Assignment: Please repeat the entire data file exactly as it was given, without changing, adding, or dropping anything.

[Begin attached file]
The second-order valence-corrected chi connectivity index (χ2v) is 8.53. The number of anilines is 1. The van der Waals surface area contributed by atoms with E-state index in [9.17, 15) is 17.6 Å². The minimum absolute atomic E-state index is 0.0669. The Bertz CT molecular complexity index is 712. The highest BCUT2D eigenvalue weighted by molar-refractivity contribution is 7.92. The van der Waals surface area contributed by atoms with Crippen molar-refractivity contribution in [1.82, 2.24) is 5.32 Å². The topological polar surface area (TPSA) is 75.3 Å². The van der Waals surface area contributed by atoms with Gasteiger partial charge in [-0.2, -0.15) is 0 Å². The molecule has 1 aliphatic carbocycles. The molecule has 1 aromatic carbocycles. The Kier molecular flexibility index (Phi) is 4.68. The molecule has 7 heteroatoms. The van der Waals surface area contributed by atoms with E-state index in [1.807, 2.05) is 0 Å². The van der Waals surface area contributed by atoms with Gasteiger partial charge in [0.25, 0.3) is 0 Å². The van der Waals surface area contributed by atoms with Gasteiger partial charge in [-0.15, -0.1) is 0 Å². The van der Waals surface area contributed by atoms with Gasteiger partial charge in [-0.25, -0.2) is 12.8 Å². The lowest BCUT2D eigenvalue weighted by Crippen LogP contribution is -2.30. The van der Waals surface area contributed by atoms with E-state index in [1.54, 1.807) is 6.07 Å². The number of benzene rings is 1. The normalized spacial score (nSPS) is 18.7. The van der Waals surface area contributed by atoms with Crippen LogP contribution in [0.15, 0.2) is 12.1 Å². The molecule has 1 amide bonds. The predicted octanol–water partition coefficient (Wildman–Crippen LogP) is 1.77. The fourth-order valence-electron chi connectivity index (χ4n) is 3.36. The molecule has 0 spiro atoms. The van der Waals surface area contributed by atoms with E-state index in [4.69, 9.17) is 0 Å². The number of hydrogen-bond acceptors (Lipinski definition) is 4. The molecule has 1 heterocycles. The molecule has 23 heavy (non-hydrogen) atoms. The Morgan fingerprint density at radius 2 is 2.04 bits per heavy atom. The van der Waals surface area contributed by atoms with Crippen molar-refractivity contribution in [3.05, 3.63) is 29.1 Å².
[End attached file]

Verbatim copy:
The second-order valence-corrected chi connectivity index (χ2v) is 8.53. The number of anilines is 1. The van der Waals surface area contributed by atoms with E-state index in [9.17, 15) is 17.6 Å². The minimum absolute atomic E-state index is 0.0669. The Bertz CT molecular complexity index is 712. The highest BCUT2D eigenvalue weighted by molar-refractivity contribution is 7.92. The van der Waals surface area contributed by atoms with Crippen molar-refractivity contribution in [1.82, 2.24) is 5.32 Å². The topological polar surface area (TPSA) is 75.3 Å². The van der Waals surface area contributed by atoms with Gasteiger partial charge in [-0.2, -0.15) is 0 Å². The molecule has 1 aliphatic carbocycles. The molecule has 1 aromatic carbocycles. The Kier molecular flexibility index (Phi) is 4.68. The molecule has 7 heteroatoms. The van der Waals surface area contributed by atoms with E-state index in [1.807, 2.05) is 0 Å². The van der Waals surface area contributed by atoms with Gasteiger partial charge in [0.25, 0.3) is 0 Å². The van der Waals surface area contributed by atoms with Gasteiger partial charge in [-0.15, -0.1) is 0 Å². The van der Waals surface area contributed by atoms with Gasteiger partial charge in [-0.25, -0.2) is 12.8 Å². The lowest BCUT2D eigenvalue weighted by Crippen LogP contribution is -2.30. The van der Waals surface area contributed by atoms with E-state index in [1.54, 1.807) is 6.07 Å². The number of benzene rings is 1. The normalized spacial score (nSPS) is 18.7. The van der Waals surface area contributed by atoms with Crippen LogP contribution in [0.15, 0.2) is 12.1 Å². The molecule has 1 amide bonds. The predicted octanol–water partition coefficient (Wildman–Crippen LogP) is 1.77. The fourth-order valence-electron chi connectivity index (χ4n) is 3.36. The molecule has 0 spiro atoms. The van der Waals surface area contributed by atoms with E-state index in [4.69, 9.17) is 0 Å². The number of hydrogen-bond acceptors (Lipinski definition) is 4. The molecule has 1 heterocycles. The molecule has 23 heavy (non-hydrogen) atoms. The Morgan fingerprint density at radius 2 is 2.04 bits per heavy atom. The van der Waals surface area contributed by atoms with Crippen molar-refractivity contribution in [3.05, 3.63) is 29.1 Å².